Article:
Breast reconstruction with breast implants: One woman's story

content provided by

Breast reconstruction with breast implants: One woman's story

Breast reconstruction with breast implants helped Jane Getting resume her active lifestyle after mastectomy.

Photo of Jane Getting
Jane Getting chose breast reconstruction with implants after her mastectomy surgery.

No amount of mental preparation could have blocked Jane Getting's reaction to her first look in the mirror after her bilateral mastectomy. In the split second before she could redirect her thoughts, two words flashed through her brain: "How ugly."

Like most women who develop breast cancer, Jane considered herself an unlikely candidate for the disease. She was only 44. She ate healthy foods and enjoyed physical activity — water skiing in the summer, walking her beagles through all four seasons. She never smoked.

But breast cancer usually strikes at random. For Jane, the ordeal started the day she found a lump in her breast.

Firmly convinced that a lumpectomy and a course of radiation would remove her cancer, Jane had scarcely glanced at the breast reconstruction photos her doctor showed her.

But when the planned lumpectomy revealed evidence of cancer throughout Jane's breast, she took a completely different course. She opted to have both the diseased breast and the healthy breast removed. That way, she reasoned, she'd never go through the trauma of being diagnosed with breast cancer again.

One factor in her decision was the availability of reconstructive surgery. In fact, it never crossed her mind not to have reconstruction. For Jane, it was all part of her journey to better health. Also, she felt that breast reconstruction on both breasts at the same time gave her the best odds of achieving breast symmetry.

Tissue expansion: Gradual, sometimes uncomfortable process

A few weeks after her mastectomy, Jane began the first step toward reconstruction — tissue expansion. At the end of her mastectomy surgery, her plastic surgeon placed saline tissue expanders under her chest muscle.

"You couldn't tell that by looking at me, of course," Jane said, "but they were there. I was flat as a board, but I could feel the expanders beneath my skin."

Having the tissue expanders in place when she woke up from surgery didn't affect Jane's post-surgical care. Initially, the tissue expanders weren't uncomfortable in themselves.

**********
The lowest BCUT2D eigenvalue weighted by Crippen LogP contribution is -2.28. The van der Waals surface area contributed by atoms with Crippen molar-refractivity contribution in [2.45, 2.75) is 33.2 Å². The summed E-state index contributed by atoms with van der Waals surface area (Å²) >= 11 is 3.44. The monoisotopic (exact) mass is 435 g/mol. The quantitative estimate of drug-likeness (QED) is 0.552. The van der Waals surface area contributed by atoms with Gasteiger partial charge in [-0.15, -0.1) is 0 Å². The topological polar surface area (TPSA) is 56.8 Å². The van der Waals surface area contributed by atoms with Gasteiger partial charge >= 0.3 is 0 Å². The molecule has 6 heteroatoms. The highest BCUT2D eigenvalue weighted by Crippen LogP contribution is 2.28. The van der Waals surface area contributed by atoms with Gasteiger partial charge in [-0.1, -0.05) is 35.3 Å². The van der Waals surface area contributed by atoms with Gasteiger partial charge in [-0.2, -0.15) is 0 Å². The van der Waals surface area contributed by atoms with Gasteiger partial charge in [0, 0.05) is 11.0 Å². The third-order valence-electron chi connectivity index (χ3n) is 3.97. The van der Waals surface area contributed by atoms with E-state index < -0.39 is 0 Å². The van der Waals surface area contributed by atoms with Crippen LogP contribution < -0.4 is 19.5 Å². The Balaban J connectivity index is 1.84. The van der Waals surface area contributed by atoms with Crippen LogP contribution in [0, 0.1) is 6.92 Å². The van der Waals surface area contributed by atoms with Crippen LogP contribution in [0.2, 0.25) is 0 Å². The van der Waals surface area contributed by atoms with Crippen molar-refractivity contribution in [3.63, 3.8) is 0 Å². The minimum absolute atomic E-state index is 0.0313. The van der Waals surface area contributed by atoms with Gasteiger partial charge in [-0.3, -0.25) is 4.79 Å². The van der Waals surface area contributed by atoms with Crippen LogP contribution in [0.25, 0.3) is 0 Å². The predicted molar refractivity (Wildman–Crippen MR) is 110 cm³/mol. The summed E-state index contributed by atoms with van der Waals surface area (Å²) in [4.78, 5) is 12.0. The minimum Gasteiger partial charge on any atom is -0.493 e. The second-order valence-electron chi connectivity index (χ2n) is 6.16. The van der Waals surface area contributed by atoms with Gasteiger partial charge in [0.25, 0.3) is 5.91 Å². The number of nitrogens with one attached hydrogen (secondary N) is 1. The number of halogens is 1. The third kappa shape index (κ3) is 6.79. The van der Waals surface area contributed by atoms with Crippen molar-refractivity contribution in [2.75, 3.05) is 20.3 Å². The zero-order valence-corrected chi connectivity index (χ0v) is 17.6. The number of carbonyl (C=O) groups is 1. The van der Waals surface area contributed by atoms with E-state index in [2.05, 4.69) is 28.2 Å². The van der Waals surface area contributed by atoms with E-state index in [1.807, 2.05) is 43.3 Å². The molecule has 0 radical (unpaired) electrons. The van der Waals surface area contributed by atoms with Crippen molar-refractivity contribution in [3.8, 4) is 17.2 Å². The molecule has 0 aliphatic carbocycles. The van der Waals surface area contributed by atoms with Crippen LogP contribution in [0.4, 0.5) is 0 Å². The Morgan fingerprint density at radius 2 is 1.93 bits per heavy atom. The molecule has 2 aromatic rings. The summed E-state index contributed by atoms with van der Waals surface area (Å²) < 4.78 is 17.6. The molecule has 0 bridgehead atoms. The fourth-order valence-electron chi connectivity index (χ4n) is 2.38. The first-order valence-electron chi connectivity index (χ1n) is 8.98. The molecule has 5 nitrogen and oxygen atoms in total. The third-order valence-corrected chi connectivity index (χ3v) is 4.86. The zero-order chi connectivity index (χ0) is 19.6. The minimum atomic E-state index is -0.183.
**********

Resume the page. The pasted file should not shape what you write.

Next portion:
Tissue expansion involved weekly visits to her doctor to have the expanders filled with saline. This was an accelerated pace for expansion — many women opt instead for two- to three-week intervals for the expansion injections. But Jane wanted to be done as quickly as possible. As long as she could tolerate the discomfort associated with each expansion visit, her doctor agreed to the schedule.

The drawbacks of more rapid tissue expansion included the potential for stretch marks on the breast skin and discomfort during the process.

For many women, there is some discomfort associated with the tissue expansion process. Jane experienced pain that typically peaked one to two hours after her tissue expanders were filled, and tenderness and discomfort that continued for a few days afterward. The pain and discomfort Jane experienced were due in large part to her accelerated tissue expansion process. For Jane, the entire process took only eight weeks, and she avoided developing stretch marks.

Tissue expansion

Illustration showing tissue expansion

During tissue expansion, a balloon inserted under your chest muscle is gradually filled with saline over a period of several weeks or months. The gradual inflation of the balloon stretches the skin and tissue over your chest to make room for an implant.

Breast implants and nipple reconstruction

Eventually, Jane had surgery to remove the tissue expanders and place her permanent implants. The surgeon used the scars from her mastectomy surgery to make the incisions, so Jane has only one set of scars. The scars run horizontally across Jane's breasts not quite the entire width.

A few weeks after getting her permanent implants, Jane underwent nipple reconstruction. Nipple reconstruction concealed her scars to a certain degree. After two tattooing sessions to color the skin surrounding the new nipples, Jane's breast reconstruction was complete.

Jane realizes that she'll need to have her implants replaced at some point, for instance if she develops troublesome scar tissue or if an implant ruptures. And that means another surgery. "But I'm OK with that," she said. "I knew going in to the surgery that they would need to be replaced." Although she plans to wait on that decision until she's faced with it, Jane anticipates that she will have her implants replaced.

Last Updated: 05/14/2007
© 1998-2016 Mayo Foundation for Medical Education and Research (MFMER). All rights reserved. A single copy of these materials may be reprinted for noncommercial personal use only. "Mayo," "Mayo Clinic," "," "Mayo Clinic Health Information," "Reliable information for a healthier life" and the triple-shield Mayo logo are trademarks of Mayo Foundation for Medical Education and Research.

Terms and conditions of use


Bookmark and Share   E-Mail Page   Printer Friendly Version